Death of Edward Kamakau Lilikalani, 1917.

Edward K. Lilikalani Left this Life Behind

On the Fourth of last week, Edward K. Lilikalani left this life at sixty-eight years of age at his home on 415 Queen Street, and on this Sunday his body was carried from Williams’ place [mortuary] for the cemetery of Kawaiahao where the last service will be held over his body by the kahu of Kawaiahao, H. H. Parker. Continue reading

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Mele for Kalakaua, the King, 1874.

KUMULIPO KALAKAUA

He inoa Lani, he inoa Haku,
O Kumulipo o Kalakaua,
E lohe ko ke ao a puni,
O Kalakaua, oia ka Moi.

Cho.—E ola o ka Lani,
E ola ka Moi,
E lohe ko ke ao a puni,
O Kalakaua, oia ka Moi. Continue reading

On the 100th anniversary of the passing of Queen Liliuokalani, 1917-2017.

[Found under: “LILIUOKALANI. A Published Interview With Her.”]

The Hawaiians are my people, and I am still their Queen. To the Hawaiians I shall always be Queen while I am alive, and after I am dead I shall still be their Queen—their dead Queen. But Hawaii is not in the hands of its people. From other countries all kinds of people have come—some wise, some foolish, some good, some very mean. They found fortunes in my county under the protection of my fathers, and then they robbed me of my throne.

[This quote is taken from an interview by Jule de Rytiler originally published in the American Woman’s Home Journal. For the entire interview as published by the Independent, see here.]

(Independent, 4/1/1897, p. 4)

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The Independent, Volume IV, Number 547, Page 4. April 1, 1897.

 

Hawaii State Archives collection of Queen Liliuokalani photographs now online, 2017.

Queen Liliuokalani Photograph Exhibition

In commemoration of the 100th anniversary of the passing of Queen Liliʻuokalani, Hawai‘i’s last reigning monarch, the Hawaiʻi State Archives is pleased to announce the digital release of the Queen Liliʻuokalani Photograph Exhibition.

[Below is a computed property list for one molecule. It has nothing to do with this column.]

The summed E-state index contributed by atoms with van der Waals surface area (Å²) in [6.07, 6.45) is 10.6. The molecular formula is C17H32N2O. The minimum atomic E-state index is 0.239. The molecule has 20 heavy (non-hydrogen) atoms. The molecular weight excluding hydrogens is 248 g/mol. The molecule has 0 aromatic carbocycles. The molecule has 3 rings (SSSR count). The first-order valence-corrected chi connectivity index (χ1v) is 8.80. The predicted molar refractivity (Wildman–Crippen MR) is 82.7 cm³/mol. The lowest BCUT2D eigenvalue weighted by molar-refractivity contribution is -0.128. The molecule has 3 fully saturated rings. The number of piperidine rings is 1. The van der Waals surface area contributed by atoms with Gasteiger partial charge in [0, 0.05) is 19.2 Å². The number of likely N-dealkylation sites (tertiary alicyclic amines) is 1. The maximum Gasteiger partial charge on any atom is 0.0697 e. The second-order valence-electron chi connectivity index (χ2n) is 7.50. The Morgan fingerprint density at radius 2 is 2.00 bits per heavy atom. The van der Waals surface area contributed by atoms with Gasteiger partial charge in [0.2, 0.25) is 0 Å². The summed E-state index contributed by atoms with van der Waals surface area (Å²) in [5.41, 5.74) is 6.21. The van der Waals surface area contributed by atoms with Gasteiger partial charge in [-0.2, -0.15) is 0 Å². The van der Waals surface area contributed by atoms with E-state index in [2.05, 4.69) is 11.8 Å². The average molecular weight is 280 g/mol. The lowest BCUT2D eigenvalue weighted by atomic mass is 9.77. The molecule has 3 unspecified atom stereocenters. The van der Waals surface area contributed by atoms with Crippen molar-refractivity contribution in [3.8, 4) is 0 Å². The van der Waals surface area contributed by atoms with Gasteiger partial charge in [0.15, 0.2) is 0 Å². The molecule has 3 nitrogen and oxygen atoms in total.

[Go check it out here!]

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Hawaii State Archives, Photograph Collection, PP-98-13-019

Kaiulani Elementary School celebrates the birthday of the Princess, 1899.

KAIULANI SCHOOL

Pupils Have a Holiday Next Monday.

Exercises This Evening In Honor of the Princess’s Birthday—Program for the Occasion.

Monday being the anniversary of the late Princess Kaiulani’s birthday, the pupils of the Princess Kaiulani school will be given a whole holiday.

Exercises will be held this evening in the large hall, but owing to the lack of seating accommodation no invitations have been sent out to parents or friends this year. The program is the work of the pupils entirely. They devoted a good portion of yesterday to obtaining ilima leis and maile to decorate the picture of the late Princess. Continue reading

Patriotism, 1893.

THE PEOPLE OF HAWAII HAVE ALOHA FOR THEIR ALII.

From ancient times, from all the way into the realm of po, from early on, from the very beginning, born was the aloha of Hawaiian Men, Hawaiian Women, and the Offspring of their loins, for their Alii, all the way until this very day; it would seem that it is greater than anything else pertaining to their sovereign, and it would seem there is no greater proof than the words pronounced by our King Kauliluaikeanuwaialeale [Kalakaua], when he went on that famous trip around the world in the year 1881, and upon his treading once more upon his birth sands; this is what he stated:

KE KAENA A KA MOI KALAKAUA.

Ua kaahele au maluna o ka ilihonua me ka moana,
A Inia mamao, a me Kina kaulana,
Hoea i na aekai o Aferika, a na palena o Europa,
A halawai me ka ikaika o na aina a pau,
A ia’u i ku ai ma ka aoao o na Poo Aupuni,
Ka poe mana maluna o ka lakou ma ka hiehie Alii,
Hoomaopopo iho la i ka uku-iki, a nawaliwali o Ko’u,
Me Ko’u Nohoalii i hookahuaia maluna o kahi puu Pele,
A ma kahi o na miliona i hooko i ka keia mau Moi,
He mau tausani wale iho no malalo o Ko’u malu,
Aka, ka upu nei loko, Na’u ke Kaena hiki,
Aia he mau nani maloko o na poai o Ko’u mau aekai—
I oi aku ka makamae i ka O’u mau hoa Moi,
Aohe O’u kumu hopo maloko o Ko’u Aupuni,
He hiki ke hui me Ko’u lahui me ka weli ole,
Aohe maka’u No’u iho, me ke kiai pili-paa ole ia,
A Na’u ke Kaena, he momi i hoounaia mailuna mai Na’u—
Eia ia’u ke aloha oiaio o Ko’u Lahui.

[The first time I heard these powerful words was from a Palani Vaughan record (and looking back, I think he is one of the many reasons why this blog exists today). I heard it and thought man, that is definitely not a boast that could seriously be claimed by any other of his fellow leaders of his time (so much less by those of today). And when I first saw Kalakaua’s words restated in this article after the overthrow, it made the statement even more profound. This, by the way, was so important that they reprinted it again on 1/21/1893!

For the English version from an article right after Kalakaua’s return, click here! Learn the stories!! Pass them forward!!!]

(Hawaii Holomua, 1/18/1893, p. 3)

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Hawaii Holomua, Buke III, Helu 141, Aoao 3. Ianuari 18, 1893.